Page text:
Media Coverage of 3D Visual Tools Used in Urban Participatory Planning

Media Coverage of 3D Visual Tools Used in Urban Participatory Planning

Thibaud Chassin, Jens Ingensand, Florent Joerin
Copyright: © 2023 |Pages: 32
DOI: 10.4018/IJEPR.318085
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The opportunities provided by adopting digitally-generated visual tools in urban participatory planning are compelling. These visual tools can promote interactions between authorities and citizens and among citizens. However, the urban participatory practices of these tools are often described from an academic perspective, which leads to a lack of knowledge from the practitioner's outlook. This study investigates practices of 3D visual tools in applied urban projects. The applied projects were recovered from media coverage. The objective is to describe participatory projects and their adopted 3D tools with a contextual and technical lens. The findings demonstrate that 3D visuals are mostly adopted for communication with a realistic representation and limited interaction in the later stage of the project where negotiation margins are insufficient at a small and medium urban scale. A better understanding of applied practices can help to introduce guidelines that support practitioners in designing approaches that benefit from the full potential of 3D visual tools.
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The involvement of citizens, i.e., local experts, in urban development helps to tackle several issues specific to planning by conveying dwellers’ judgments, feedback, or wisdom (Arnstein, 1969). However, engaging the population in complex topics during the development of an urban project is challenging (Alawadi & Dooling, 2016; Mostert, 2003), and the use of information and communication technologies (ICT) in participatory approaches does not resolve all issues (Afzalan & Muller, 2018; Brown & Kyttä, 2018; Chassin et al., 2019). The authorities need to determine if the aspects under negotiation are accurately understood by the participants, in addition to guaranteeing that their provided feedback is meaningful and related to the urban issue. In this regard, visual communication is often favored, because of its efficiency in conveying information including better memorability and easier understanding of complex issues (Al-Kodmany, 1999; Christmann et al., 2020; de Oliveira & Partidário, 2020; Metze, 2020). For instance, visual tools could promote the immersion of future users (i.e., affected inhabitants) in a soon-to-be-built urban project in order to understand its challenges. Otherwise, this understanding could be laborious, even impossible, due to the several complex aspects of urban design: lengthy timeline, large spatial scale, numerous design parameters, etc.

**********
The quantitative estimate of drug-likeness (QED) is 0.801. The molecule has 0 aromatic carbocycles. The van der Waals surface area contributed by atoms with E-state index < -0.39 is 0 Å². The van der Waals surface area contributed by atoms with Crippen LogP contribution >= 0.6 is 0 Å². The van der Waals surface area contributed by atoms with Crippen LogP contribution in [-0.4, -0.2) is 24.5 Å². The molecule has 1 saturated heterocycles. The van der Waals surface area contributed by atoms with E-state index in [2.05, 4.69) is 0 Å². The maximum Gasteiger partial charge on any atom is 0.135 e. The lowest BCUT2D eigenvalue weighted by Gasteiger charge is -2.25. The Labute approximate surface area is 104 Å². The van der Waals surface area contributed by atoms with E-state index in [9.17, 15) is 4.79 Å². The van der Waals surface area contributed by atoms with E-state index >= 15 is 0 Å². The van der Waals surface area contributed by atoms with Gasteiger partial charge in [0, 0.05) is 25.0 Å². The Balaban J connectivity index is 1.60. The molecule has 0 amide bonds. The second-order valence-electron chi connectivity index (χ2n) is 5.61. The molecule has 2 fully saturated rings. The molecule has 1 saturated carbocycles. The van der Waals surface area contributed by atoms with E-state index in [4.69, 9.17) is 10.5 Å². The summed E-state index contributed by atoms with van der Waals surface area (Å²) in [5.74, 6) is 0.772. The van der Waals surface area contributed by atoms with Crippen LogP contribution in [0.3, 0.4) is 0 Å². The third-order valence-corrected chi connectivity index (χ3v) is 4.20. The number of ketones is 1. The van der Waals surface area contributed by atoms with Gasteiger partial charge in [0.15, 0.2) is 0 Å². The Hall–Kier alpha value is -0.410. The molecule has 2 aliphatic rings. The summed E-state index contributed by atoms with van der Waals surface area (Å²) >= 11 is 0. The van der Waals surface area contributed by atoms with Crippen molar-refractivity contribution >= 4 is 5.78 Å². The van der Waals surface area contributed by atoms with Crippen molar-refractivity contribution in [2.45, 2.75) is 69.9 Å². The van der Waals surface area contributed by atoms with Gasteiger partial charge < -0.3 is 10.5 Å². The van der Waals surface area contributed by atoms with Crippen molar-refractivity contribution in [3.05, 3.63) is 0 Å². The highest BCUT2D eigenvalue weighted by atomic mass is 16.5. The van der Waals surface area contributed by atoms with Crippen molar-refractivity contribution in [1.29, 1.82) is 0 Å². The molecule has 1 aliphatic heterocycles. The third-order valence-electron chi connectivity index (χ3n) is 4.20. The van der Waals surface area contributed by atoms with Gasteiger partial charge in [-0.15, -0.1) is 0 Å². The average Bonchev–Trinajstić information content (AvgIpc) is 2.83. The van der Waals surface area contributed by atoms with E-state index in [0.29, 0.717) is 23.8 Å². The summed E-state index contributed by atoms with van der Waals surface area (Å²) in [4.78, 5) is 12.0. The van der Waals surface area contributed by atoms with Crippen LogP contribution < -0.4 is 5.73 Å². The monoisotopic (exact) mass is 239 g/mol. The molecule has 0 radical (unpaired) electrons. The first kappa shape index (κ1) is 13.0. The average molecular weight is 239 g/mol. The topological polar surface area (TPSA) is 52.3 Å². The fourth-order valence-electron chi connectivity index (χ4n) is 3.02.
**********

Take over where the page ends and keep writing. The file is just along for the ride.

Since the late 1980s, the technological breakthroughs in the movie and video gaming industry have provided digitally generated 3D visual tools that are increasingly detailed and realistic. This progress promotes, on the one hand, visualizations that are accurate and robust enough to portray urban projects (Chowdhury & Schnabel, 2020; Newell et al., 2021; White et al., 2021), and, on the other hand, a skilled population that is accustomed to experiencing these 3D representations. The recent maturity of these visualizations and their benefits for urban (and landscape) participatory planning has been acknowledged in the scientific literature (Al-Kodmany, 2002; Hayek et al., 2016; Lange, 2011), and numerous prototypes have been implemented to engage the population (Alatalo et al., 2017; Chassin et al., 2018; Onyimbi et al., 2018; Velarde et al., 2017; Yu et al., 2020). These prototypes borrow several features that are well-defined in the scientific literature, such as Public Participatory Geographic Information System (Nummi, 2018; Sieber, 2006), geo-questionnaires (Haklay et al., 2018; Lafrance et al., 2019), and emotional maps (Pánek, 2016). The support of 3D representations in these features that are usually implemented in 2D shows a handful of improvements, such as a better understanding of the complex aspects specific to projects that have a spatial extent (Voinov et al., 2018), the creation of a common language (de Oliveira & Partidário, 2020), or the creation of a visual common understanding of the project shared by all the participants (Land et al., 2013).

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